Lambrusco: The Effervescent Wine of Italy's Emilia-Romagna Region

With one last column before Christmas and New Years, I would like to continue talking about the wonderful sparkling wines of Italy. This four part series started with the wines of Asti in the Piemonte, then we explored the Franciacorta’s of Lombardia, and the last column discussed the ubiquitous Proseccos of the Veneto. All of these will make tasty and affordable additions to your holiday festivities.

In this article, I want to explore a wine that may be one of the most misunderstood wines not only in Italy, but anywhere. That wine is Lambrusco.

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The name brings up connotations of sweet frothy inexpensive supermarket jug wines. Yet, there is another side of this wine worth exploring.

Lambrusco is made in Emilia-Romagna, which is in the central part of Italy lying south of the Veneto and north of Tuscany.

Emilia-Romagna is not one of Italy’s premier wine regions. It may, however, be the premier food region. This is the home of Parmesan-Reggiano cheese, Balsamic vinegar and Prosciutto ham. Over time, this frothy slightly acidic wine became a great accompaniment for the local foods slightly salty, slightly dried foods. The rich, fruity style matches the food of the area perfectly. Lambrusco cuts through the food with its acidity. The bubbles aid in the digestion of the rich cream sauces and fatty meats.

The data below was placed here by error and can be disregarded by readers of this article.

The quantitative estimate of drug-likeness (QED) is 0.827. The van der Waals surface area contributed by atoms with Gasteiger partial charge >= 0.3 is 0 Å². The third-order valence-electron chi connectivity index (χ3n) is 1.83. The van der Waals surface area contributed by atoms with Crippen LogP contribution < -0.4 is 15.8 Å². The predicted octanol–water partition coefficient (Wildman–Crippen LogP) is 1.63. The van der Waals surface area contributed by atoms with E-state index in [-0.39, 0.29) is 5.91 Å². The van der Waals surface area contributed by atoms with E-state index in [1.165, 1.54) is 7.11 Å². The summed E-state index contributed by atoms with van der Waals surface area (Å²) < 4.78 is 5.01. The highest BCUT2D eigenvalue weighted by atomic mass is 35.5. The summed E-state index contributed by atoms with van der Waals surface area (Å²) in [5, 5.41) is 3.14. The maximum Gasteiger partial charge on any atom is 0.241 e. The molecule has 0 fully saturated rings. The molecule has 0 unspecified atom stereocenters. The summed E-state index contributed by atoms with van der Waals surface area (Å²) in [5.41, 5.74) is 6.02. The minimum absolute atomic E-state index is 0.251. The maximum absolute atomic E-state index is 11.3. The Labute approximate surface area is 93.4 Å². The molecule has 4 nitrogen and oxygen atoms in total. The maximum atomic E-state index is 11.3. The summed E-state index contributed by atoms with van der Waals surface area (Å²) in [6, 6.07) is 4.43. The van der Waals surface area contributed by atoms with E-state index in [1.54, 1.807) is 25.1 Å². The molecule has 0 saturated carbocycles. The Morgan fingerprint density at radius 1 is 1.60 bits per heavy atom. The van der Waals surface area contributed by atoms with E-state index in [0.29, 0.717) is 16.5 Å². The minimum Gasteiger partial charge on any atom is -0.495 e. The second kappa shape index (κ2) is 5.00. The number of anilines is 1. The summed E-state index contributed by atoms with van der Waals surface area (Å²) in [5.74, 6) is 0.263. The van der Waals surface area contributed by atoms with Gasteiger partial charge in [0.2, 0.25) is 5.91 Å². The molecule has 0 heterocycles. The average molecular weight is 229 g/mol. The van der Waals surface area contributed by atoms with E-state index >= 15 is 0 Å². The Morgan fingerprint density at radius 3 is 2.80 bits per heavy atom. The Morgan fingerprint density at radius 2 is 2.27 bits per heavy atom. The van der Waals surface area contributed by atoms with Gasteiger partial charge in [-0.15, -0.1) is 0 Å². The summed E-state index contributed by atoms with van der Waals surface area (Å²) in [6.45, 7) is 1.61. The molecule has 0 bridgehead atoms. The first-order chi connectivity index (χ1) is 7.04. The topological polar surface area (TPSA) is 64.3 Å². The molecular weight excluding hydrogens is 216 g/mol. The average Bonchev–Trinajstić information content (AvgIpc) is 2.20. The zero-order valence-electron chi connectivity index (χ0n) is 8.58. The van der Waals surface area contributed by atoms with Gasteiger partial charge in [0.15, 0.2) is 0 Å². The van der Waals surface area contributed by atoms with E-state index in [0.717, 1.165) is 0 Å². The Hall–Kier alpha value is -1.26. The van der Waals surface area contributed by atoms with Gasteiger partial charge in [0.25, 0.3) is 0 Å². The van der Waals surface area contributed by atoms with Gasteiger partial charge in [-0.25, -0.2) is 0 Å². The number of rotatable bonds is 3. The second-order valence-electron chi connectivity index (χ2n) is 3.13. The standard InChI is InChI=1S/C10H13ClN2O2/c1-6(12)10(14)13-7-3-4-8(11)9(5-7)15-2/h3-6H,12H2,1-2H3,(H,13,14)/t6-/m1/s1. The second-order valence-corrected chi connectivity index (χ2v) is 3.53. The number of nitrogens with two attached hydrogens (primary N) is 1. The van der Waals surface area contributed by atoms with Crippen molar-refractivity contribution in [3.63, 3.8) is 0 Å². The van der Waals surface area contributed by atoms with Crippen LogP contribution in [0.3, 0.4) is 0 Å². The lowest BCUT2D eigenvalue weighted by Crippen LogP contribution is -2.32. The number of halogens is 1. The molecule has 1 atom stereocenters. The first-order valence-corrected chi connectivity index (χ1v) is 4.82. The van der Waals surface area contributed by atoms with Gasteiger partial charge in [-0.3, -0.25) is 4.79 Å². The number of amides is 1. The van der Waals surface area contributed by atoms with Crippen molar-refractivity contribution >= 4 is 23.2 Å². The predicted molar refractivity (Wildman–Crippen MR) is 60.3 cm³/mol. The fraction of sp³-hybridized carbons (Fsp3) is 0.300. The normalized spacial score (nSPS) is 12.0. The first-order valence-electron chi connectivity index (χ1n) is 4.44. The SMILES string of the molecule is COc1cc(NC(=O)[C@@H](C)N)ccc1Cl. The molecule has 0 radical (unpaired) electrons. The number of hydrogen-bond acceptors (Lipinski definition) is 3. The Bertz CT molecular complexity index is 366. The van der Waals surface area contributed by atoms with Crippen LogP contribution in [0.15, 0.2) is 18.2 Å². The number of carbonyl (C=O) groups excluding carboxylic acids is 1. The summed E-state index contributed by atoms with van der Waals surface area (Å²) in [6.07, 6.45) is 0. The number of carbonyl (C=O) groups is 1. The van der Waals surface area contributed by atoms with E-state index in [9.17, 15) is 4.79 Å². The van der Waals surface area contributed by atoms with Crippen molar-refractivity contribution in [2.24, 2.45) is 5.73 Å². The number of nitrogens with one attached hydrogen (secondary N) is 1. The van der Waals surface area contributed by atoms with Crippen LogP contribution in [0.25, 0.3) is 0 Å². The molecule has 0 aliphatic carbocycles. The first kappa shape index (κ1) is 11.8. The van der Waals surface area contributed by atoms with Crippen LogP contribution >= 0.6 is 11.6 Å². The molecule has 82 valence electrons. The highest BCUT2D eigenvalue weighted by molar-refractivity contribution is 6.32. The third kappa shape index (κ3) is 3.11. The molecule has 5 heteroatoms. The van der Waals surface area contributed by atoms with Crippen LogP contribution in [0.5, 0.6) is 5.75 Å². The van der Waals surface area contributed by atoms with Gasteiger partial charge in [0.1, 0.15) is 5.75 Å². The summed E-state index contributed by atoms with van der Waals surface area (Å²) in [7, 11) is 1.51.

Lambrusco is the name of a grape varietal. It is a prolific grape that produces good if not spectacular wines. It was known in Roman times as Labrusca and written about by Cato the Elder. Cato wrote that the grape was so productive that a half an acre could yield 300 amphorae of wine. Pliny the Elder also wrote about the use of these grapes in a bitter concoction for medicinal purposes. It became known as Lambrusco in the 18th century.

For more than 25 years, The California Wine Club founders Bruce and Pam Boring have explored all corners of California’s wine country to find award-winning, handcrafted wine to share with the world. Each month, the club features a different small family winery and hand selects two of their best wines for members.

Historically, like Moscato d’Asti in the Piemonte, Lambrusco was a wine made for local consumption and especially for the grower’s own personal use.